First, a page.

(Learning Objective 1, 2, 4: Making an investment sale decision) Cathy Talbert is the general manager of Barham Company, which provides data-management services for physicians in the Columbus, Ohio, area. Barham Company is having a rough year. Net income trails projections for the year by almost $75,000. This shortfall is especially important. Barham plans to issue stock early next year and needs to show investors that the company can meet its earnings targets. Barham holds several investments purchased a few years ago. Even though investing in stocks is outside Barham’s core business of data-management services, Talbert thinks these investments may hold the key to helping the company meet its net income goal for the year. She is considering what to do with the following investments:
1. Barham owns 50% of the common stock of Ohio Office Systems, which provides the business forms that Barham uses. Ohio Office Systems has lost money for the past 2 years but still has a retained earnings balance of $550,000. Talbert thinks she can get Ohio’s treasurer to declare a $160,000 cash dividend, half of which would go to Barham.
2. Barham owns a bond investment purchased 8 years ago for $250,000. The purchase price represents a discount from the bonds’ maturity value of $400,000. These bonds mature 2 years from now, and their current market value is $380,000. Ms. Talbert has checked with a Charles Schwab investment representative, and Talbert is considering selling the bonds. Schwab would charge a 1% commission on the sale transaction.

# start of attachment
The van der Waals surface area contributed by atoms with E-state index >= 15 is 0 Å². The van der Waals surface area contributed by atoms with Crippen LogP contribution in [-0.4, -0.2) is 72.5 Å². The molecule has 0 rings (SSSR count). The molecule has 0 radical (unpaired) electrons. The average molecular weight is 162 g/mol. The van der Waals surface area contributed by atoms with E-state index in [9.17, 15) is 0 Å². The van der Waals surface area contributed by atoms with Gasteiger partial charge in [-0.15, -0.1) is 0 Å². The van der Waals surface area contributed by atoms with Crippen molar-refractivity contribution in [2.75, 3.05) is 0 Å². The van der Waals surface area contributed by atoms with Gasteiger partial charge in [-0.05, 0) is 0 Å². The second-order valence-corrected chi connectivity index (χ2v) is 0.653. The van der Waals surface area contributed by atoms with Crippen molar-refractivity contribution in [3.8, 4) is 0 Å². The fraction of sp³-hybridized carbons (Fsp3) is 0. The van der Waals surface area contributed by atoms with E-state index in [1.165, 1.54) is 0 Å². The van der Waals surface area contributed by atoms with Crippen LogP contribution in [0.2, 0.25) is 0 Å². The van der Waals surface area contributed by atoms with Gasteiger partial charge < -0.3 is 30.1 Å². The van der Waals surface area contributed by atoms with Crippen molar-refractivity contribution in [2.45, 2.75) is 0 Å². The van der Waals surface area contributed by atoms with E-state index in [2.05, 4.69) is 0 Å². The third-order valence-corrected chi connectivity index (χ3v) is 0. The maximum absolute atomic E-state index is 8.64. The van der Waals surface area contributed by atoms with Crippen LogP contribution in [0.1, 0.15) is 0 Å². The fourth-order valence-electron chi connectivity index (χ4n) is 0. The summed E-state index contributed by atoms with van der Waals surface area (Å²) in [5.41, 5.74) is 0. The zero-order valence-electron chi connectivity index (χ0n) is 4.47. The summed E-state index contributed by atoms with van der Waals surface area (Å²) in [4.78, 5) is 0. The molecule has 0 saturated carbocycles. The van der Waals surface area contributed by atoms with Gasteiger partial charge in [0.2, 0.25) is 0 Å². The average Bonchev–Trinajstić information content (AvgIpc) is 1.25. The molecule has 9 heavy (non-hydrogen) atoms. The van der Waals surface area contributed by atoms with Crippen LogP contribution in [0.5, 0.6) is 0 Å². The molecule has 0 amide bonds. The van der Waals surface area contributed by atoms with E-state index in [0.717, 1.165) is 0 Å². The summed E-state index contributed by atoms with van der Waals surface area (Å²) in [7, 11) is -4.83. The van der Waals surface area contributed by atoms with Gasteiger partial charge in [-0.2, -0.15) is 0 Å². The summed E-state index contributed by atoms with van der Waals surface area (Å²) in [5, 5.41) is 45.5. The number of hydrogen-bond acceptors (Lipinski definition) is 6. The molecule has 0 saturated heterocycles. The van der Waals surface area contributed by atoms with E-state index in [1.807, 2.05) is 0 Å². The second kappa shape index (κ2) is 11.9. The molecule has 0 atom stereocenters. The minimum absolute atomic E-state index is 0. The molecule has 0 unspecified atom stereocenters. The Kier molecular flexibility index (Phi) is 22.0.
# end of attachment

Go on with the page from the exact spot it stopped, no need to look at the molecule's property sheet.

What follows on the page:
3. Barham owns 5,000 shares of Microsoft stock valued at $53 per share. One year ago,Microsoft stock was worth only $28 per share. Barham purchased the Microsoft stock for $37 per share. Talbert wonders whether Barham should sell the Microsoft stock.
Evaluate all 3 actions as a way for Barham Company to generate the needed amount of income. Recommend the best way for Barham to achieve its net income goal.
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